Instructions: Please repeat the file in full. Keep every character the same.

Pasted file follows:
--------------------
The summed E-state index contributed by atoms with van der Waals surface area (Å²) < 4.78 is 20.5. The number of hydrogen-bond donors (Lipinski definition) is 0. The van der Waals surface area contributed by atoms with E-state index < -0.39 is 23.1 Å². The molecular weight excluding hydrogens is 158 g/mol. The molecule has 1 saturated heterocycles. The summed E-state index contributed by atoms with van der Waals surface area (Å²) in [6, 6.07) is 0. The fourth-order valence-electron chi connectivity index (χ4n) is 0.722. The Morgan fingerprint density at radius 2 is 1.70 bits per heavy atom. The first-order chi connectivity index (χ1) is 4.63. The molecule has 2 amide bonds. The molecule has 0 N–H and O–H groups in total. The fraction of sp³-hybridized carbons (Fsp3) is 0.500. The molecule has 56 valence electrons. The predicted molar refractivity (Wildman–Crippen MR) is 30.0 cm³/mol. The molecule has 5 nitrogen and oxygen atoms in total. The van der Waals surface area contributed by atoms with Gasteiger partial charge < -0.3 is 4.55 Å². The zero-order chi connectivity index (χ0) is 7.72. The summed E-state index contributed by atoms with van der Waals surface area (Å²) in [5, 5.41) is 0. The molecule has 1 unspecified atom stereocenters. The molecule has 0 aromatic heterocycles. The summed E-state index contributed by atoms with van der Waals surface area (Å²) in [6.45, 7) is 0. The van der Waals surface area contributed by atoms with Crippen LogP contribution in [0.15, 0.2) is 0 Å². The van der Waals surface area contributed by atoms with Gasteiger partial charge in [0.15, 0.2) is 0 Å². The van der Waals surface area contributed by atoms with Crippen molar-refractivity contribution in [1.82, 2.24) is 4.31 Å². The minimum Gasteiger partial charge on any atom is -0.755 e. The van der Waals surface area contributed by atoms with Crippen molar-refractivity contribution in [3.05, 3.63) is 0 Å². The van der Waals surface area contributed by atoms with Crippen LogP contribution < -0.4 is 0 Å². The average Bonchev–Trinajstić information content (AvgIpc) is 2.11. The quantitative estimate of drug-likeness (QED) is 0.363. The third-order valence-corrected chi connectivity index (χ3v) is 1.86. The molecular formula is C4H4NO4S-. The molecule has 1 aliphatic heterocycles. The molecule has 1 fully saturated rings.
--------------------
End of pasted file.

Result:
The summed E-state index contributed by atoms with van der Waals surface area (Å²) < 4.78 is 20.5. The number of hydrogen-bond donors (Lipinski definition) is 0. The van der Waals surface area contributed by atoms with E-state index < -0.39 is 23.1 Å². The molecular weight excluding hydrogens is 158 g/mol. The molecule has 1 saturated heterocycles. The summed E-state index contributed by atoms with van der Waals surface area (Å²) in [6, 6.07) is 0. The fourth-order valence-electron chi connectivity index (χ4n) is 0.722. The Morgan fingerprint density at radius 2 is 1.70 bits per heavy atom. The first-order chi connectivity index (χ1) is 4.63. The molecule has 2 amide bonds. The molecule has 0 N–H and O–H groups in total. The fraction of sp³-hybridized carbons (Fsp3) is 0.500. The molecule has 56 valence electrons. The predicted molar refractivity (Wildman–Crippen MR) is 30.0 cm³/mol. The molecule has 5 nitrogen and oxygen atoms in total. The van der Waals surface area contributed by atoms with Gasteiger partial charge < -0.3 is 4.55 Å². The zero-order chi connectivity index (χ0) is 7.72. The summed E-state index contributed by atoms with van der Waals surface area (Å²) in [5, 5.41) is 0. The molecule has 1 unspecified atom stereocenters. The molecule has 0 aromatic heterocycles. The summed E-state index contributed by atoms with van der Waals surface area (Å²) in [6.45, 7) is 0. The van der Waals surface area contributed by atoms with Crippen LogP contribution in [0.15, 0.2) is 0 Å². The van der Waals surface area contributed by atoms with Gasteiger partial charge in [0.15, 0.2) is 0 Å². The van der Waals surface area contributed by atoms with Crippen molar-refractivity contribution in [1.82, 2.24) is 4.31 Å². The minimum Gasteiger partial charge on any atom is -0.755 e. The van der Waals surface area contributed by atoms with Crippen molar-refractivity contribution in [3.05, 3.63) is 0 Å². The van der Waals surface area contributed by atoms with Crippen LogP contribution < -0.4 is 0 Å². The average Bonchev–Trinajstić information content (AvgIpc) is 2.11. The quantitative estimate of drug-likeness (QED) is 0.363. The third-order valence-corrected chi connectivity index (χ3v) is 1.86. The molecular formula is C4H4NO4S-. The molecule has 1 aliphatic heterocycles. The molecule has 1 fully saturated rings.